Couples walking down the aisle and those decades into marriage often wonder, “what’s the secret to marital bliss?” According to a recent study published in the journal Personal Relationships, an attitude of gratitude, or saying “thank you,” can counteract the impact of conflict and negative encounters in marriages.

"We found that feeling appreciated and believing that your spouse values you directly influences how you feel about your marriage, how committed you are to it, and your belief that it will last," said Ted Futris, co-author of the study and an associate professor in the College of Family and Consumer Sciences, in the news release.

In the study, Futris and his colleagues polled approximately 500 married individuals on relationship satisfaction through a telephone survey, asking questions about their financial well-being, demand/withdraw communication, and expression of spousal attitude. Gratitude was measured by how appreciated and valued individuals felt by their spouse. After the researchers analyzed the data, they discovered the biggest predictor of marital quality was whether the spouse felt valued and acknowledged by their significant other.

Higher levels of thankfulness in the marriages seemed to have a protective effect on men’s and women’s likelihood for divorce. Saying thank you also strengthened women’s marital commitment while it protected them against the negative effects of poor communication during a conflict. The biggest indicator of marital unhappiness, according to the study, was financial distress.

This study is the first to document the protective effect feeling appreciated by your spouse can have on a marriage. Couples tend to engage in negative ways, and even become more critical of each other, which can lower the marriage quality. However, expressing gratitude in the relationship acts as an inhibitor of this cycle and helps couples overcome negative communication patterns.

"We think it is quite important as it highlights a practical way couples can help strengthen their marriage, particularly if they are not the most adept communicators in conflict,” said Allen Barton, lead author of the study, a former doctoral student in the College of Family and Consumer Sciences, and current postdoctoral research associate at UGA's Center for Family Research, in the news release.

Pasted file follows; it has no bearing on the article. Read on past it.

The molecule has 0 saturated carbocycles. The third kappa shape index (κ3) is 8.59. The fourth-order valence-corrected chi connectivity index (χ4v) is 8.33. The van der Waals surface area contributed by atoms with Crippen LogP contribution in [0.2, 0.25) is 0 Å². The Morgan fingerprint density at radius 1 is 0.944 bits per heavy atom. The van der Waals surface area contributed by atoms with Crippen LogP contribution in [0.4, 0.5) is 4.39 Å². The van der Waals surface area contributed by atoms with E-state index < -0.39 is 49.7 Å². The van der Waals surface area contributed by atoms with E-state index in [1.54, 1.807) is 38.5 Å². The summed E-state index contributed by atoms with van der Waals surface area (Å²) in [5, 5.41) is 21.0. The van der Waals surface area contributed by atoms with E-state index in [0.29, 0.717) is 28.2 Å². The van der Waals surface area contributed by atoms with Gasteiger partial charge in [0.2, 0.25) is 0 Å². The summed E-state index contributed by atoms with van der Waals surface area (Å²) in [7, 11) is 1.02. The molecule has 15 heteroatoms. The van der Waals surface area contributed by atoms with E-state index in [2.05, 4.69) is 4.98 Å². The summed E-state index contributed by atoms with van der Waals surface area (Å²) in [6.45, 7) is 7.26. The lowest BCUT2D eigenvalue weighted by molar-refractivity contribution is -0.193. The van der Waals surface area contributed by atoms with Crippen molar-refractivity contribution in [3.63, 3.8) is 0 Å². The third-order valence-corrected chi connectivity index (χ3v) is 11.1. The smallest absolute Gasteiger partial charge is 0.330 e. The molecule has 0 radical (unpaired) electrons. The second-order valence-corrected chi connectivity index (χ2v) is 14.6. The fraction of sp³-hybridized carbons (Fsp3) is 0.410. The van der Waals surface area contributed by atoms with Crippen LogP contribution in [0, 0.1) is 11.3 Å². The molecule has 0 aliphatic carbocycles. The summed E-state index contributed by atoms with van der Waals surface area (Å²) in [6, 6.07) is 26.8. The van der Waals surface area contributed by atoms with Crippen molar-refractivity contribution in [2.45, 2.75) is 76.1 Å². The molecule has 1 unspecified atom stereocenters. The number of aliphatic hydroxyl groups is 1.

In a similar 2007 study from Arizona State University, researchers found saying “thank you” can also help when it comes to doing chores. Individuals who felt appreciated by their partners had less resentment over any imbalance in labor and more satisfaction with their relationships than other participants did. Small expressions of gratitude were found to make a significant difference.

The researchers suggest if you’re doing the “lion’s share” of the housework, express appreciation for work your partner does, even if the work doesn’t meet your standards. If you’re the one doing less, be mindful of the work your partner does and remember to express gratitude. In this circumstance, both partners should understand they each have a different threshold for chores, and should address this in a calm and positive way.

Disagreements and arguments are bound to happen, especially when couples are stressed. However, what distinguishes the marriages that last from those that don’t is “not how often they argue, but how they argue and how they treat each other on a daily basis,” Futris said.

Priceless marriage advice? Say “thank you” to your partner and don’t take them for granted.

You’re welcome.

Source: Barton AW, Futris TG, and Nielsen RB. Linking financial distress to marital quality: The intermediary roles of demand/withdraw and spousal gratitude expressions. Personal Relationships. 2015.